BGSU locks down Air Force in 62-58 win


In a battle of Falcons vs. Falcons, Bowling Green State University men’s basketball won its fifth straight home opener at the Stroh Center, downing the Air Force Academy Monday, 62-58.

Air Force opened a quick 13-2 lead, but BGSU battled back, taking a 19-18 lead on a drive by senior guard Samari Curtis with nine minutes remaining in the first half.

Bowling Green never trailed again, although Air Force kept BG’s lead to within single digits most of the game.

Leon Ayers III, a 6-foot-5 senior guard who transferred from Duquesne, led BG with 16 points, seven rebounds and two steals.

It was Ayers’ first game in the Stroh Center, and he liked the energy from the hometown fans.

“Man, it was good,” Ayers said. “It was my first, last home game, so I just tried to be positive. Just play hard, you know.

“It was very good energy. Our crowd and our teammates — it was a good vibe tonight.”

Curtis, a 6-4 returning guard, scored 14 points to go with two steals, three assists, and three rebounds.

Rashaun Agee, a 6-8 junior forward who transferred from Casper College, scored 13 points, and grabbed seven rebounds.

For Agee, it was his first game at the Stroh, too, and he also loved the interaction between the fans and his teammates.

“That helped us great, to be honest,” Agee said. “You could hear the energy on the bench.

“No matter what goes on, no matter if something negative happens on the court like someone takes a bad shot, a turnover, the energy is positive. Next play, next play, next shot, and then it just runs off on everybody,” Agee continued.

BG was 22-for-56 (39%) from the field, including 6-for-20 (30%) from downtown, and made 12 of 19 (63%) free throws. BGSU controlled the boards by a 38-31 count.

Bowling Green High School product Isaac Elsasser, a 6-4 senior guard, scored five points, 6-9 junior forward Sam Towns had three points and six rebounds, and 6-3 senior guard Brenton Mills had three points and four rebounds.

Starting 5-11 sophomore guard Kaden Metheny had three points and two steals, 6-0 freshman guard Willie Lightfoot had three points and two assists, and 6-7 senior forward Chandler Turner added two points.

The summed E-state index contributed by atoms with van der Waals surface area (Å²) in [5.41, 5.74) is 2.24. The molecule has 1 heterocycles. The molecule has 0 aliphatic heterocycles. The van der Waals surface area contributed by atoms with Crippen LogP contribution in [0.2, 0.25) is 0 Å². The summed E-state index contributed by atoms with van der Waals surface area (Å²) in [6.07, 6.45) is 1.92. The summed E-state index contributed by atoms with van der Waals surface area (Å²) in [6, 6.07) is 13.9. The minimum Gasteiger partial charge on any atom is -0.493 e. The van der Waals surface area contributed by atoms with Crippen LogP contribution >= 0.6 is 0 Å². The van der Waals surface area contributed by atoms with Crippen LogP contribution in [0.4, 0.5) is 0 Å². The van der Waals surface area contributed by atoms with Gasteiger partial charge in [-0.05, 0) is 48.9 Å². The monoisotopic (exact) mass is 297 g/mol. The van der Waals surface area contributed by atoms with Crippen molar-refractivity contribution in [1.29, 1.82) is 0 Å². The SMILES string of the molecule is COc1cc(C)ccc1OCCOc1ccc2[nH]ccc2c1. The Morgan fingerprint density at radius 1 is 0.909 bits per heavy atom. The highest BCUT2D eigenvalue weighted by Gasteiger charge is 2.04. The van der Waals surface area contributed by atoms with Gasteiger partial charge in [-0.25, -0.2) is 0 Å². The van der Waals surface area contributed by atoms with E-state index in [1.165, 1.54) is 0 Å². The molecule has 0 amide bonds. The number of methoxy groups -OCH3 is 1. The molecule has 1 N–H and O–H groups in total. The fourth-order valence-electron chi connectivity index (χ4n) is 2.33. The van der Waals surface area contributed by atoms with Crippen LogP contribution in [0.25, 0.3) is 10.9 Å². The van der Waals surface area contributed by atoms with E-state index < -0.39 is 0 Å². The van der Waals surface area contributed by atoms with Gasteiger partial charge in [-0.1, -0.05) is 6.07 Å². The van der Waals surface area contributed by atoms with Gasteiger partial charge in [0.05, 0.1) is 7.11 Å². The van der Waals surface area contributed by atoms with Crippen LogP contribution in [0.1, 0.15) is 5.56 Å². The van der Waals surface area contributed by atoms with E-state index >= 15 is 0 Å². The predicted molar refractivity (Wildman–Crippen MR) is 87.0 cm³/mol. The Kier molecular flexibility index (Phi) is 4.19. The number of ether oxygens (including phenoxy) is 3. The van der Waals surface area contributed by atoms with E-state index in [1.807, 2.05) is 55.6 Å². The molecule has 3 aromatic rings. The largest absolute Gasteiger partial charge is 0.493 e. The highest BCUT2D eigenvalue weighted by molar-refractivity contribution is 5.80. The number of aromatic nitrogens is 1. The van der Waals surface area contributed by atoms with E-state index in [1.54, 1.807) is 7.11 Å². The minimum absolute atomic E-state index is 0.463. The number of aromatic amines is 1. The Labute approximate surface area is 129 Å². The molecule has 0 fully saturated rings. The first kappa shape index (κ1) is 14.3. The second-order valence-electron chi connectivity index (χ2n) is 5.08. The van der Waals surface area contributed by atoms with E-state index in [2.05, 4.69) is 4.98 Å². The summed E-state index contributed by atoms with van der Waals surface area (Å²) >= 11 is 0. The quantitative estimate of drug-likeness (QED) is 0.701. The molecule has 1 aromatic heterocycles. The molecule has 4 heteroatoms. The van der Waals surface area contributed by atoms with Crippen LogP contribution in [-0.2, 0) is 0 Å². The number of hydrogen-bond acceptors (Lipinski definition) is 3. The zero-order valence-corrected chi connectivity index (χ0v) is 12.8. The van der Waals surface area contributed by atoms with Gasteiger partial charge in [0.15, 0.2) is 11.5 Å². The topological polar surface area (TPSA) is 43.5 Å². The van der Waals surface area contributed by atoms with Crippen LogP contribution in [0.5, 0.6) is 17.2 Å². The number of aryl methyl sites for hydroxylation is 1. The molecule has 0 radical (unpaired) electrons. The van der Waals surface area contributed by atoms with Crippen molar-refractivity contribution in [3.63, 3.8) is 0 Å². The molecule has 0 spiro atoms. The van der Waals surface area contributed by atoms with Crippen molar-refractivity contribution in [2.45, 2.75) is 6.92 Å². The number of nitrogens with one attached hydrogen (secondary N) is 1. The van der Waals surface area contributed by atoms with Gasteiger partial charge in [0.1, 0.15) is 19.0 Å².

Defensively, BGSU’s goal was to cut down on backdoor cuts, and coach Michael Huger said Air Force did not score once on a backdoor cut.

“Air Force runs really good stuff,” Ayers said. “They run a lot of backdoors and keep you on your toes, so we did a lot of emphasis on the backdoor cuts in practice to prepare for that.

“Our gameplan was just to make them shoot over the top of us and not give up any easy backdoors, and it worked.”

Huger added, “That was a big key for us, giving up zero backdoor cuts. They play in a 60s possession a game, we play 75, so we wanted to get it closer to our range, and we had 70 possessions.

“So, we won a lot of little battles that we had over there. Just the way the guys stuck together and hung in there was fun to be a part of.”

Air Force did cut the score to a single possession, 61-58, on a three-point shot by senior guard Camden Vander Zwaag, with 10.5 seconds remaining.

However, BGSU remained focused in the closing seconds as Ayers hit one of two free throws to ice the game with 9.4 seconds on the clock.

“Through the stretch, the important thing was always to get the win at the end of the day,” Agee said.

“I feel that’s the only thing that is on our mind — come out with a ‘W’. No matter what is going wrong throughout the whole game, we are always going to be together as a family and try to get that win.”

Air Force was 22-for-55 (40%) from the field, 12-for-34 (35%) from beyond the arc and made just two of four free throws. The two teams combined for 27 turnovers, 14 by Air Force.

The 6-4 Vander Zwaag led Air Force with 14 points and three assists, Jake Heidbreder, a 6-5 sophomore guard, scored 12 points, and Carter Murphy, a 6-4 senior guard, scored 11.

Huber and Agee say this year’s BGSU team has a different vibe than last year’s.

“It’s definitely a different vibe,” Huger said. “These guys play hard. They compete hard in practice every single day.

“They have fun with each other, they are here for each other, they cheer for each other. It’s just night and day from what we had last year and it’s a lot of fun to coach. A lot of times they just hold themselves accountable, so it just makes my job easier.”

Agee added, “It was hard at times, but I feel like us just being together — this team right here, we are together all the time, on the court, off the court, whatever when we can find time to be together, we are close.

“This team here is a difference-maker more than any other team I’ve seen before. This team — we are always going to stick together no matter what happens.”

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